Renal Failure

High salt intake linked to social inequalities

People from low socio-economic positions in Britain eat more salt than the well off, irrespective of where they live, states a paper led by Warwick Medical School published on Tuesday in the BMJ Open journal .

Jan 07, 2013
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Possible new therapy for the treatment of myeloma

(Medical Xpress)—Research from Karolinska Institutet shows that sorafenib, a drug used for advanced cancer of the kidneys and liver, could also be effective against multiple myeloma. The disease is one of the more common ...

Sep 05, 2012
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Renal failure or kidney failure (formerly called renal insufficiency) describes a medical condition in which the kidneys fail to adequately filter toxins and waste products from the blood. The two forms are acute (acute kidney injury) and chronic (chronic kidney disease); a number of other diseases or health problems may cause either form of renal failure to occur.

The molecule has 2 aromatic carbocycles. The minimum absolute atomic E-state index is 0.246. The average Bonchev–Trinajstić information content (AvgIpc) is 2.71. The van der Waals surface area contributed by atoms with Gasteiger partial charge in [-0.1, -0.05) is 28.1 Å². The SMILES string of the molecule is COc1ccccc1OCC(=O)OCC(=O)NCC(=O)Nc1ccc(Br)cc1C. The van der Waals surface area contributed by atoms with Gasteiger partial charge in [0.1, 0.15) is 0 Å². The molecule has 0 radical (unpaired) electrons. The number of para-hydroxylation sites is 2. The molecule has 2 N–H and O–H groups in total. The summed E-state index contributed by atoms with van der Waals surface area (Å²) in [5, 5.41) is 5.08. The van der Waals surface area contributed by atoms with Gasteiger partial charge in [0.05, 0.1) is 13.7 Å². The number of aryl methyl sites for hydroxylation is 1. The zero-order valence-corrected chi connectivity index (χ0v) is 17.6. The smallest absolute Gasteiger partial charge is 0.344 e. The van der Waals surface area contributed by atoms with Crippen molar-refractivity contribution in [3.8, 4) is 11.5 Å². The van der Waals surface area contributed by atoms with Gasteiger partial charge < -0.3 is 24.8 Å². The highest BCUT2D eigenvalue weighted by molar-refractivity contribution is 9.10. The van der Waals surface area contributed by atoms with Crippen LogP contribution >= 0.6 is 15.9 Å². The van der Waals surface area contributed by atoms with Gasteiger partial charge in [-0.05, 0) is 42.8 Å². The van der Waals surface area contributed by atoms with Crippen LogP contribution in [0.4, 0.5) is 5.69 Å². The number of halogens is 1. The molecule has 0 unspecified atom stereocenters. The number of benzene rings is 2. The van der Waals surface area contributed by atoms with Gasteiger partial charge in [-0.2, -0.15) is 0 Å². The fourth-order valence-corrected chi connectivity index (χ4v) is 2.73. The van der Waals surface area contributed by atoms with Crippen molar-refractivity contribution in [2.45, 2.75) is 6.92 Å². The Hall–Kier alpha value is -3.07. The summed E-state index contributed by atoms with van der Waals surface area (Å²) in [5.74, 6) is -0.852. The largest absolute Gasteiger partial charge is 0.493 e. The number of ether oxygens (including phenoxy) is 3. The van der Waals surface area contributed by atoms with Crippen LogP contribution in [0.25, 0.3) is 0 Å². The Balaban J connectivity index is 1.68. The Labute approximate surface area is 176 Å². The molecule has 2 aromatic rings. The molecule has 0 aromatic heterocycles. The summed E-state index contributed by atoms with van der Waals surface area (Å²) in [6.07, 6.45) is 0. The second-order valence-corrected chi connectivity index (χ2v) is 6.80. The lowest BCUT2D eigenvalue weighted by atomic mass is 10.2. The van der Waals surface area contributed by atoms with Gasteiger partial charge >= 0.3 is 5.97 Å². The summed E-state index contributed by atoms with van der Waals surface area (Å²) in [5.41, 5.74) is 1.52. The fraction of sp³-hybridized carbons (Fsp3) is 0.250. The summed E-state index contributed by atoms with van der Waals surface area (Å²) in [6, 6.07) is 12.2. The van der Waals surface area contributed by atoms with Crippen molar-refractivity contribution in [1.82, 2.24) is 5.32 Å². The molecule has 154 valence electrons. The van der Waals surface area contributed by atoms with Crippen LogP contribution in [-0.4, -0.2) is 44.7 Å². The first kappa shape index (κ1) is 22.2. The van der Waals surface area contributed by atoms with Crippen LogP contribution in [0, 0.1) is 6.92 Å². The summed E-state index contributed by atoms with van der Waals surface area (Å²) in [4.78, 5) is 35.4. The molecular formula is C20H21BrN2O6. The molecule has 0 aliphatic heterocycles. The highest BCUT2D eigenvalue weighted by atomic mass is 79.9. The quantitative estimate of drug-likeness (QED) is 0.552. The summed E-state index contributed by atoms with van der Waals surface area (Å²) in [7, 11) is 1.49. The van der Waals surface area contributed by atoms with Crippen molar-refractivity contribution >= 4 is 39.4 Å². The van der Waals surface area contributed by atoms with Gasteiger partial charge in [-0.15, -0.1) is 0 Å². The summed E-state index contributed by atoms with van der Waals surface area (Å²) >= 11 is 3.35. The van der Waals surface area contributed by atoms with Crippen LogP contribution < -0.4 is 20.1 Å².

Renal failure is described as a decrease in glomerular filtration rate. Biochemically, renal failure is typically detected by an elevated serum creatinine level. Problems frequently encountered in kidney malfunction include abnormal fluid levels in the body, deranged acid levels, abnormal levels of potassium, calcium, phosphate, and (in the longer term) anemia as well as delayed healing in broken bones. Depending on the cause, hematuria (blood loss in the urine) and proteinuria (protein loss in the urine) may occur. Long-term kidney problems have significant repercussions on other diseases, such as cardiovascular disease.

This text uses material from Wikipedia licensed under CC BY-SA

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